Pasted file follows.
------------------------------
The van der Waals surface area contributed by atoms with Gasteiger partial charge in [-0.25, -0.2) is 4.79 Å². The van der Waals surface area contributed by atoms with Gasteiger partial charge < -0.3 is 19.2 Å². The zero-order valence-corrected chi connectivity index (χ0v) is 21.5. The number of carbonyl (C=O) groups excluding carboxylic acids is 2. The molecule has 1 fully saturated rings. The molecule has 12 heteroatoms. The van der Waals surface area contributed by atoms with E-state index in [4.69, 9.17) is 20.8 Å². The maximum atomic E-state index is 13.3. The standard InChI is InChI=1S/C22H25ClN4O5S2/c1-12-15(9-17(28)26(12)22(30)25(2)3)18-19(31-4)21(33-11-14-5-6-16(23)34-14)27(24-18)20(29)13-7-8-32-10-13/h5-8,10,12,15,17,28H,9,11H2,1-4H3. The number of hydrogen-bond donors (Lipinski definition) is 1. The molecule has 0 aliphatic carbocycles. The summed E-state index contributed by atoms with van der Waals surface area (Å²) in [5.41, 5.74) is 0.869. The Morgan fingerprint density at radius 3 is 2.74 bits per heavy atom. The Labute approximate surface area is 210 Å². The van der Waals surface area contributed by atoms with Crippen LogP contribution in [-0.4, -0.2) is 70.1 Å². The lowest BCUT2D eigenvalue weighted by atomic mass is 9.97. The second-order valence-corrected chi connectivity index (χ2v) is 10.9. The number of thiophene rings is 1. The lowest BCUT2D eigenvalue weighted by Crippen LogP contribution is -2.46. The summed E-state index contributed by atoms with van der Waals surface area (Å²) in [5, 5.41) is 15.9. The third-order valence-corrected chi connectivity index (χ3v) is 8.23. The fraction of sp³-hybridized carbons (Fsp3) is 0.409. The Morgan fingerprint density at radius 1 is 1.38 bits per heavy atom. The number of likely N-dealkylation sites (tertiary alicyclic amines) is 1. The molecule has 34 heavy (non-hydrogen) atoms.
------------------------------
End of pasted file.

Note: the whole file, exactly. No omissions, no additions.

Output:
The van der Waals surface area contributed by atoms with Gasteiger partial charge in [-0.25, -0.2) is 4.79 Å². The van der Waals surface area contributed by atoms with Gasteiger partial charge < -0.3 is 19.2 Å². The zero-order valence-corrected chi connectivity index (χ0v) is 21.5. The number of carbonyl (C=O) groups excluding carboxylic acids is 2. The molecule has 1 fully saturated rings. The molecule has 12 heteroatoms. The van der Waals surface area contributed by atoms with E-state index in [4.69, 9.17) is 20.8 Å². The maximum atomic E-state index is 13.3. The standard InChI is InChI=1S/C22H25ClN4O5S2/c1-12-15(9-17(28)26(12)22(30)25(2)3)18-19(31-4)21(33-11-14-5-6-16(23)34-14)27(24-18)20(29)13-7-8-32-10-13/h5-8,10,12,15,17,28H,9,11H2,1-4H3. The number of hydrogen-bond donors (Lipinski definition) is 1. The molecule has 0 aliphatic carbocycles. The summed E-state index contributed by atoms with van der Waals surface area (Å²) in [5.41, 5.74) is 0.869. The Morgan fingerprint density at radius 3 is 2.74 bits per heavy atom. The Labute approximate surface area is 210 Å². The van der Waals surface area contributed by atoms with Crippen LogP contribution in [-0.4, -0.2) is 70.1 Å². The lowest BCUT2D eigenvalue weighted by atomic mass is 9.97. The second-order valence-corrected chi connectivity index (χ2v) is 10.9. The number of thiophene rings is 1. The lowest BCUT2D eigenvalue weighted by Crippen LogP contribution is -2.46. The summed E-state index contributed by atoms with van der Waals surface area (Å²) in [5, 5.41) is 15.9. The third-order valence-corrected chi connectivity index (χ3v) is 8.23. The fraction of sp³-hybridized carbons (Fsp3) is 0.409. The Morgan fingerprint density at radius 1 is 1.38 bits per heavy atom. The number of likely N-dealkylation sites (tertiary alicyclic amines) is 1. The molecule has 34 heavy (non-hydrogen) atoms.